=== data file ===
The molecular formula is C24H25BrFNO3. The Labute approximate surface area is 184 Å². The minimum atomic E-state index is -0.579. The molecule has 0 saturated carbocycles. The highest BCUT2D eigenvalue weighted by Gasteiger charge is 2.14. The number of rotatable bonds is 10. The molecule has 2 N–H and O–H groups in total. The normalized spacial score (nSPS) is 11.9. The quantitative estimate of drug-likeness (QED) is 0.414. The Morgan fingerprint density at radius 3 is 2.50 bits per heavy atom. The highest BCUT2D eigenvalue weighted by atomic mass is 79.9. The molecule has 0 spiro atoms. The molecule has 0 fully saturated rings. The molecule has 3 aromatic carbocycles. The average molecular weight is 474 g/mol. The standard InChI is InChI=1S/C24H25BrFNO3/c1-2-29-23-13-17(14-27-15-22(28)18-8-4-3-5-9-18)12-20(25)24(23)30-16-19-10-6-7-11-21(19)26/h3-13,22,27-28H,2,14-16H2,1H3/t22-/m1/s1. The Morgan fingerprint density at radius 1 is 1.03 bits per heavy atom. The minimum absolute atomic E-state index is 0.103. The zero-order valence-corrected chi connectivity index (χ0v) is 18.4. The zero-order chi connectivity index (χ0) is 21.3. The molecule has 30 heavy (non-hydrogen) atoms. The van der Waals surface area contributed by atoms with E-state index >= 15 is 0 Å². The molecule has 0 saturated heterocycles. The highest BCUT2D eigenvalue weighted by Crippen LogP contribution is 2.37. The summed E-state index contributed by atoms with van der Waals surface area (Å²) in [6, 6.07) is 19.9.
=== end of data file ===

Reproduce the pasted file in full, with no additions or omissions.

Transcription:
The molecular formula is C24H25BrFNO3. The Labute approximate surface area is 184 Å². The minimum atomic E-state index is -0.579. The molecule has 0 saturated carbocycles. The highest BCUT2D eigenvalue weighted by Gasteiger charge is 2.14. The number of rotatable bonds is 10. The molecule has 2 N–H and O–H groups in total. The normalized spacial score (nSPS) is 11.9. The quantitative estimate of drug-likeness (QED) is 0.414. The Morgan fingerprint density at radius 3 is 2.50 bits per heavy atom. The highest BCUT2D eigenvalue weighted by atomic mass is 79.9. The molecule has 0 spiro atoms. The molecule has 0 fully saturated rings. The molecule has 3 aromatic carbocycles. The average molecular weight is 474 g/mol. The standard InChI is InChI=1S/C24H25BrFNO3/c1-2-29-23-13-17(14-27-15-22(28)18-8-4-3-5-9-18)12-20(25)24(23)30-16-19-10-6-7-11-21(19)26/h3-13,22,27-28H,2,14-16H2,1H3/t22-/m1/s1. The Morgan fingerprint density at radius 1 is 1.03 bits per heavy atom. The minimum absolute atomic E-state index is 0.103. The zero-order valence-corrected chi connectivity index (χ0v) is 18.4. The zero-order chi connectivity index (χ0) is 21.3. The molecule has 30 heavy (non-hydrogen) atoms. The van der Waals surface area contributed by atoms with E-state index >= 15 is 0 Å². The molecule has 0 saturated heterocycles. The highest BCUT2D eigenvalue weighted by Crippen LogP contribution is 2.37. The summed E-state index contributed by atoms with van der Waals surface area (Å²) in [6, 6.07) is 19.9.